It appears that it is the burden of blacks everywhere. I was born in England and grew up in St. Lucia. Upon returning to England, my first experience of the low expectations of blacks was when I applied to secondary school. Being from the Caribbean, the expectations of the headmaster of the Catholic school was that the standard of education must be lower than the UK. Based on this bias, I was placed in a remedial class. After a month, I was removed from the group. Later, at the end of year exams, I achieved top grades in all my subjects. The teachers greeted this news with shock and astonishment. The irony was that in the Caribbean, the curriculum was based on the old English grammar system.

During my interview for a BA transportation design course, the course interviewer enquired did my parents work in design, did they work in car manufacturing. These questions were not related to my interest in design. What I asked myself was the relevance of these questions?

I applied for a Masters course at the Royal College of Art. My tutors on my BA course requested that they show the other students my letter of application, as an example of how they should write one. Not thinking anything of it, I said yes.

During the interview at the Royal College, the interviewer asked me had I copied the letter of the other students.

Attending a conference at the Material Institute in London, I approached a senior figure from a well-known aerospace engine manufacturer. I asked him a question relating to my research project on smart materials. To my astonishment, in a room full of the conference participants, he shouts in a loud voice, ‘that he does not have time for someone who should be on a government training scheme. As you can imagine, pardon the cliché but I was wishing the ground would open up and swallow me.

I walk into a recruitment agency in London, hand them my CV, the agent places the CV on the desk and proceeds to offer me jobs as a warehouse attendant.

I cross the border from Slovakia to the Czech Republic, the guards, ask me for my passport and then proceed to take it away. They return with the plastic film pulled at the edges. They then inform me that they believe that I have tampered with the passport. Luckily, they were on aware that the friend I had visited was a Dutch diplomat. I called her to inform her of what was happening. She then told them that she would contact the British consulate, to inform them that they had tampered with an official document of the United Kingdom government.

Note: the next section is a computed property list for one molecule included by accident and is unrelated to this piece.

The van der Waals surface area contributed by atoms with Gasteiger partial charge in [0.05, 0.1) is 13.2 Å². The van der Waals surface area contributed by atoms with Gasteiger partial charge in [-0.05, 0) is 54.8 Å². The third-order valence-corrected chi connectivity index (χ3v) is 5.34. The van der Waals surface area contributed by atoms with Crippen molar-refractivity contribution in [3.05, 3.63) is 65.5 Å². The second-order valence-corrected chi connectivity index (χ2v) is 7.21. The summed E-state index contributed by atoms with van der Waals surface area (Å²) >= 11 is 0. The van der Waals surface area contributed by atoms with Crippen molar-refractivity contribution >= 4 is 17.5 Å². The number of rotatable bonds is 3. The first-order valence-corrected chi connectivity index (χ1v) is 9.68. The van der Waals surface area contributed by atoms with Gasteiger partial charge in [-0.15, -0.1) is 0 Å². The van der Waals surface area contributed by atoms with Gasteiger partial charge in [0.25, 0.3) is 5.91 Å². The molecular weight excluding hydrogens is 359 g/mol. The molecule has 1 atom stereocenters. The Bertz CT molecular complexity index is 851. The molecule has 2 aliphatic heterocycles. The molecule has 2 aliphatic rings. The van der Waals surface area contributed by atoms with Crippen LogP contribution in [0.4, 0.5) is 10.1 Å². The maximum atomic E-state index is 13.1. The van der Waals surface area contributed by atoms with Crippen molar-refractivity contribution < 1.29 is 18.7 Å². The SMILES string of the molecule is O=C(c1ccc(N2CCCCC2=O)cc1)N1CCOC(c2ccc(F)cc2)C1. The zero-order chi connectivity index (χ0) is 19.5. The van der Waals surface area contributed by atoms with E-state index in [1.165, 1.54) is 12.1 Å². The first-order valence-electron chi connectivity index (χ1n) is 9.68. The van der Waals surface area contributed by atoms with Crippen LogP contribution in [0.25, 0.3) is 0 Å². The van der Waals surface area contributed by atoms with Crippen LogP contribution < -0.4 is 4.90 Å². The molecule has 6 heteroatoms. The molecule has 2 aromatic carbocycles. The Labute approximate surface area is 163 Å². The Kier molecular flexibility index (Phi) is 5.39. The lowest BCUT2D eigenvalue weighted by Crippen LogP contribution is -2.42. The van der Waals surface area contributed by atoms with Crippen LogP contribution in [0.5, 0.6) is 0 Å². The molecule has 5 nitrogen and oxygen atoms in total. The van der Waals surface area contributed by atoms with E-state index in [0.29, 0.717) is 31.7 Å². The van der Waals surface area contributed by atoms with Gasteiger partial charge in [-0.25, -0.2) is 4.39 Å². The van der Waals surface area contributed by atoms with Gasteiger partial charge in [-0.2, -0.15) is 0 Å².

On my first visit to Paris, on my return journey, at Charles de Gaulle Airport, two security officers with machine guns strapped to their shoulder approach me and placed my hands behind my back and pushed me into an interrogation room. They informed me that I looked like a wanted drug dealer.

Again, I was lucky, the father of the friend I was travelling with was the governor of the Bank of Scotland. When they realised that they had made a mistake, instead of apologising, they pushed me out of the room.

The list goes on.

Still, people will tell you that you have a chip on your shoulder, that you are suffering from a victimisation complex.

There is the inverse experience, where they use ‘race’ against you. When you raise a complaint about being unfairly treated, their default defence is that you are accusing them of racism. Accusing someone of racism is the last thing you wish to do, because then you are up against whole establishments, companies and country. As they say you should be content with your lot. You should be grateful for being allowed in the country.

Interested in people, nature, science and technology, and history. MSc in Research Methods (Birkbeck), MA Industrial Design (UAL)